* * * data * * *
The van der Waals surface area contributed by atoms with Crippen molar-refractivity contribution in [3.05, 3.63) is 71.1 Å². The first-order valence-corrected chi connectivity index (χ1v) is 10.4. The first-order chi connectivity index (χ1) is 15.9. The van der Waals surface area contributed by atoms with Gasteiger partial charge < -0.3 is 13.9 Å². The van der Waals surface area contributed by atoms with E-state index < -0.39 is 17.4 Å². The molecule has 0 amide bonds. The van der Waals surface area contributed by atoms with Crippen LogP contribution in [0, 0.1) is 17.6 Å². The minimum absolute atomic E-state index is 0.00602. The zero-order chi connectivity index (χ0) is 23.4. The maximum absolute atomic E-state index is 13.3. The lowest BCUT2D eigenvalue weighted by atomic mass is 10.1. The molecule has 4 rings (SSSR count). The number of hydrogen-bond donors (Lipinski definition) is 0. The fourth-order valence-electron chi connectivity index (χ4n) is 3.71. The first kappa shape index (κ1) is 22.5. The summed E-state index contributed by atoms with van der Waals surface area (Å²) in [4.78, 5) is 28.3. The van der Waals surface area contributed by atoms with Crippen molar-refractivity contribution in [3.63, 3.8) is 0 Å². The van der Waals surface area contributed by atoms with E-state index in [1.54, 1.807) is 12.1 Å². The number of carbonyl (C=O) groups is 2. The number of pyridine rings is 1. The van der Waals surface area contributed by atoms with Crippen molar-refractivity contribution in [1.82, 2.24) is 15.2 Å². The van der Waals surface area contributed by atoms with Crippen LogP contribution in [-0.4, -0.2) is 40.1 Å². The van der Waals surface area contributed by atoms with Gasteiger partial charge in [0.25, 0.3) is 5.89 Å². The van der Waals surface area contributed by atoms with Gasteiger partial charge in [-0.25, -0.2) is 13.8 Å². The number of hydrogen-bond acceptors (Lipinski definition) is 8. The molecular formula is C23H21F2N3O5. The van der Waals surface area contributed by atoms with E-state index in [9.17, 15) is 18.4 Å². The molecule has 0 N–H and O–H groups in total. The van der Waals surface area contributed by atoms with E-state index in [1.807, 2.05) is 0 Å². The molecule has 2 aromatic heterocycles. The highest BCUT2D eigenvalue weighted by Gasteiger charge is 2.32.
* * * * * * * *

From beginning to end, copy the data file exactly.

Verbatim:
The van der Waals surface area contributed by atoms with Crippen molar-refractivity contribution in [3.05, 3.63) is 71.1 Å². The first-order valence-corrected chi connectivity index (χ1v) is 10.4. The first-order chi connectivity index (χ1) is 15.9. The van der Waals surface area contributed by atoms with Gasteiger partial charge < -0.3 is 13.9 Å². The van der Waals surface area contributed by atoms with E-state index < -0.39 is 17.4 Å². The molecule has 0 amide bonds. The van der Waals surface area contributed by atoms with Crippen LogP contribution in [0, 0.1) is 17.6 Å². The minimum absolute atomic E-state index is 0.00602. The zero-order chi connectivity index (χ0) is 23.4. The maximum absolute atomic E-state index is 13.3. The lowest BCUT2D eigenvalue weighted by atomic mass is 10.1. The molecule has 4 rings (SSSR count). The number of hydrogen-bond donors (Lipinski definition) is 0. The fourth-order valence-electron chi connectivity index (χ4n) is 3.71. The first kappa shape index (κ1) is 22.5. The summed E-state index contributed by atoms with van der Waals surface area (Å²) in [4.78, 5) is 28.3. The van der Waals surface area contributed by atoms with Crippen molar-refractivity contribution in [3.63, 3.8) is 0 Å². The van der Waals surface area contributed by atoms with E-state index in [1.54, 1.807) is 12.1 Å². The number of carbonyl (C=O) groups is 2. The number of pyridine rings is 1. The van der Waals surface area contributed by atoms with Crippen molar-refractivity contribution in [1.82, 2.24) is 15.2 Å². The van der Waals surface area contributed by atoms with Crippen LogP contribution in [-0.4, -0.2) is 40.1 Å². The van der Waals surface area contributed by atoms with Gasteiger partial charge in [0.25, 0.3) is 5.89 Å². The van der Waals surface area contributed by atoms with Gasteiger partial charge in [-0.25, -0.2) is 13.8 Å². The number of hydrogen-bond acceptors (Lipinski definition) is 8. The molecular formula is C23H21F2N3O5. The van der Waals surface area contributed by atoms with E-state index in [9.17, 15) is 18.4 Å². The molecule has 0 N–H and O–H groups in total. The van der Waals surface area contributed by atoms with E-state index in [1.807, 2.05) is 0 Å². The molecule has 2 aromatic heterocycles. The highest BCUT2D eigenvalue weighted by Gasteiger charge is 2.32.